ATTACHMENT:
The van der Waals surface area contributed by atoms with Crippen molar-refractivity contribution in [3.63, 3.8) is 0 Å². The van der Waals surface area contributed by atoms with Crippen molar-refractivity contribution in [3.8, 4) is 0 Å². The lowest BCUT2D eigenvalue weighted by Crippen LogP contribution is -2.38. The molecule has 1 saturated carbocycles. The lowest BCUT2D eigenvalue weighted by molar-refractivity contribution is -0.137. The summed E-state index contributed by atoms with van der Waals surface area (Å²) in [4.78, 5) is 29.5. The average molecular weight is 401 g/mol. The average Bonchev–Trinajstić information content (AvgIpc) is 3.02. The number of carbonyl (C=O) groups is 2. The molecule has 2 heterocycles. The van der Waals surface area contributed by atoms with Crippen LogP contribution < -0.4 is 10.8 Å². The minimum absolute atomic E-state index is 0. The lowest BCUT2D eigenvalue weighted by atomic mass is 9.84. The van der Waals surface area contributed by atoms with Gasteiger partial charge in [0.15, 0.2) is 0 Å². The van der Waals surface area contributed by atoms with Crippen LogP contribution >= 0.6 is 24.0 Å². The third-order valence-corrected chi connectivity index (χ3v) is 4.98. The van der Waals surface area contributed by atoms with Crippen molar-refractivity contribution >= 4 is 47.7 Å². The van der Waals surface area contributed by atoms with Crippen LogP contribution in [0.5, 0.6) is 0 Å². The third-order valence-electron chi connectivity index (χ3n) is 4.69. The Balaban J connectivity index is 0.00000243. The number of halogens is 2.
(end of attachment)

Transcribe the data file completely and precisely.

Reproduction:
The van der Waals surface area contributed by atoms with Crippen molar-refractivity contribution in [3.63, 3.8) is 0 Å². The van der Waals surface area contributed by atoms with Crippen molar-refractivity contribution in [3.8, 4) is 0 Å². The lowest BCUT2D eigenvalue weighted by Crippen LogP contribution is -2.38. The molecule has 1 saturated carbocycles. The lowest BCUT2D eigenvalue weighted by molar-refractivity contribution is -0.137. The summed E-state index contributed by atoms with van der Waals surface area (Å²) in [4.78, 5) is 29.5. The average molecular weight is 401 g/mol. The average Bonchev–Trinajstić information content (AvgIpc) is 3.02. The number of carbonyl (C=O) groups is 2. The molecule has 2 heterocycles. The van der Waals surface area contributed by atoms with Crippen LogP contribution < -0.4 is 10.8 Å². The minimum absolute atomic E-state index is 0. The lowest BCUT2D eigenvalue weighted by atomic mass is 9.84. The van der Waals surface area contributed by atoms with Gasteiger partial charge in [0.15, 0.2) is 0 Å². The van der Waals surface area contributed by atoms with Crippen LogP contribution >= 0.6 is 24.0 Å². The third-order valence-corrected chi connectivity index (χ3v) is 4.98. The van der Waals surface area contributed by atoms with Crippen molar-refractivity contribution >= 4 is 47.7 Å². The van der Waals surface area contributed by atoms with Crippen LogP contribution in [0.5, 0.6) is 0 Å². The third-order valence-electron chi connectivity index (χ3n) is 4.69. The Balaban J connectivity index is 0.00000243. The number of halogens is 2.